We went yesterday to the Paramount to see "Love Suicides at Sonezaki" as performed by the Shochiku Grand Kabuki "Chikamatsu-za" troupe, who were on tour (two stops only!) visiting Seattle. I was excited about seeing a performance by a "living national treasure," but even more so just to see some real Kabuki again. I think it's just an exquisite theatrical form, and yesterday's show confirmed in my eyes that it's not just because it is beautiful to watch, a unity of the arts just as opera is (costumes/singing/music/dance), but also because it has a repertory of really good stories with compelling human drama. But the scene above, when the geisha stood on the porch of the tea house - with her robes cascading around her - and extended her tiny foot to just below the porch, where her hidden lover caught and caressed it, just broke my heart. It was a perfect moment, the action of the story swirling into this center, where two people stood united in their desire to be together. I could really see the Bunraku origins of this story in the staging of this scene, with Tokubei shaking with rage and frustration under the landing, and the geisha standing and addressing his seated enemy (who was bragging about how he would be her next patron).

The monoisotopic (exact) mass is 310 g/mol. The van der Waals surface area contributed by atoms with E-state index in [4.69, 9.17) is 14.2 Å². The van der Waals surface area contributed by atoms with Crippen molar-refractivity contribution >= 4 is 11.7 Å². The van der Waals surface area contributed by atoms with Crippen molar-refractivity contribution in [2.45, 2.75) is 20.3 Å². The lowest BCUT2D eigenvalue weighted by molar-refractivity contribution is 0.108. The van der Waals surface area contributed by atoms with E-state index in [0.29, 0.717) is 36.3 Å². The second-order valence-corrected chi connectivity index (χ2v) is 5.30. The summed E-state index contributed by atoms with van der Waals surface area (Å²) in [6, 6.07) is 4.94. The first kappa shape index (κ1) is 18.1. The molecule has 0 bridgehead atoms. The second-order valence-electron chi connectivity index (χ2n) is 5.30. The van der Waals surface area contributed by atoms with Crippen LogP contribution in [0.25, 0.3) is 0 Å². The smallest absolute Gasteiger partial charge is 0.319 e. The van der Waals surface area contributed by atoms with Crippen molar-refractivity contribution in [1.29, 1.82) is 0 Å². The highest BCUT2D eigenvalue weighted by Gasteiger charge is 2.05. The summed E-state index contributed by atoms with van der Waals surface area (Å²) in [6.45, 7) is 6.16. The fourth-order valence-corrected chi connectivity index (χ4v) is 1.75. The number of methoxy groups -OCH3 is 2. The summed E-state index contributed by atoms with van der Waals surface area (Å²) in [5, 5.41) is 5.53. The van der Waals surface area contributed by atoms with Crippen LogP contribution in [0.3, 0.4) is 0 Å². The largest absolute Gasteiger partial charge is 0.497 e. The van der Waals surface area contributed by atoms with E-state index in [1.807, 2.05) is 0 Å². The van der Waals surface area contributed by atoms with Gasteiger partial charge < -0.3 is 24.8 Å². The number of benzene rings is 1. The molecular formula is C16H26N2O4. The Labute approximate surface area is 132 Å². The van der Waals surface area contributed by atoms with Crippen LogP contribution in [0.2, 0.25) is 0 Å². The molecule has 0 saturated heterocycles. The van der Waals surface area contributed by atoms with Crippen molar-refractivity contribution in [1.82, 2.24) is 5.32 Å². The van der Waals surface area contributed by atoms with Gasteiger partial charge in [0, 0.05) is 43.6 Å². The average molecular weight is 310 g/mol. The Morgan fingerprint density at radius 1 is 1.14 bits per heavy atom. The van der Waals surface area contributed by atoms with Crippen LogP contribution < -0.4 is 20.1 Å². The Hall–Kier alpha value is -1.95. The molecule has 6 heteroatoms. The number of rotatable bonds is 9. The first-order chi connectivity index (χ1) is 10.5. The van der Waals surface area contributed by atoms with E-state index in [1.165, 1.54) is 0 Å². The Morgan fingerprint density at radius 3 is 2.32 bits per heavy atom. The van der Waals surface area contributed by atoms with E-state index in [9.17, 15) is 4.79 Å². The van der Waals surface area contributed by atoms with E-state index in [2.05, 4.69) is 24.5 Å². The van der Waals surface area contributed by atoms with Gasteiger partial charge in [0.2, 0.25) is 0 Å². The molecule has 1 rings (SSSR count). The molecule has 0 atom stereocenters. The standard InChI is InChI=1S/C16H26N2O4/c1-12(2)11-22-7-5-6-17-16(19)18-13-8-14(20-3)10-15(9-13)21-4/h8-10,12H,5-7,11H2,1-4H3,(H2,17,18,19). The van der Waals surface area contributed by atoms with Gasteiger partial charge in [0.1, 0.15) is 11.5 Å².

Of course I wanted them to wake up and realize that there would be no paradise where they could meet again, that by ending their lives they ended any opportunity they would have for happiness, but it was not to be so. There was a delicious joy, however, in not seeing Hollywood traditions adhered to, in having the uncle's plea to find and save his nephew fall on fate's deaf ears, in knowing that a play called "Love Suicides" would have no deus ex machina sweeping down to force a happy ending. This gave me room to relax and enjoy seeing the star-crossed lovers' last night together, as the narrator sang their final hours to us:
Farewell this world! Farewell this night! To what shall we compare ourselves? To the frost on the road to the graveyard, that vanishes with every step we take.